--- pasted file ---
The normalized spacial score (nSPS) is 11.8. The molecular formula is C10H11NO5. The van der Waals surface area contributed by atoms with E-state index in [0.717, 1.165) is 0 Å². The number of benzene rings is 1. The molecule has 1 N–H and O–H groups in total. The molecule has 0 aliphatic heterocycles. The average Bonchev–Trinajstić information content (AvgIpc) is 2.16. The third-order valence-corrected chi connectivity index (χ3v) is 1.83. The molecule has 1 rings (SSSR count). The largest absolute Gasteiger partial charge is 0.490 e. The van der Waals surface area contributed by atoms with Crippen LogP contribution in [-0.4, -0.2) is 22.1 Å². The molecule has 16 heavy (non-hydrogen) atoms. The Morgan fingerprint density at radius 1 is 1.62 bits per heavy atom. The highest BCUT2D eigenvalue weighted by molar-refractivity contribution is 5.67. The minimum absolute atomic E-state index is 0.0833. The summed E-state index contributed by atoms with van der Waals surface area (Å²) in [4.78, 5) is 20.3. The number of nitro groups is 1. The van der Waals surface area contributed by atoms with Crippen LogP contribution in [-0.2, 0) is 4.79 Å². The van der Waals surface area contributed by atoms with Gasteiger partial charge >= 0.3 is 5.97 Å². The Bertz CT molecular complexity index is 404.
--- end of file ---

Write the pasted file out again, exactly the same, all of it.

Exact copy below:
The normalized spacial score (nSPS) is 11.8. The molecular formula is C10H11NO5. The van der Waals surface area contributed by atoms with E-state index in [0.717, 1.165) is 0 Å². The number of benzene rings is 1. The molecule has 1 N–H and O–H groups in total. The molecule has 0 aliphatic heterocycles. The average Bonchev–Trinajstić information content (AvgIpc) is 2.16. The third-order valence-corrected chi connectivity index (χ3v) is 1.83. The molecule has 1 rings (SSSR count). The largest absolute Gasteiger partial charge is 0.490 e. The van der Waals surface area contributed by atoms with Crippen LogP contribution in [-0.4, -0.2) is 22.1 Å². The molecule has 16 heavy (non-hydrogen) atoms. The Morgan fingerprint density at radius 1 is 1.62 bits per heavy atom. The highest BCUT2D eigenvalue weighted by molar-refractivity contribution is 5.67. The minimum absolute atomic E-state index is 0.0833. The summed E-state index contributed by atoms with van der Waals surface area (Å²) in [4.78, 5) is 20.3. The number of nitro groups is 1. The van der Waals surface area contributed by atoms with Crippen LogP contribution in [-0.2, 0) is 4.79 Å². The van der Waals surface area contributed by atoms with Gasteiger partial charge >= 0.3 is 5.97 Å². The Bertz CT molecular complexity index is 404.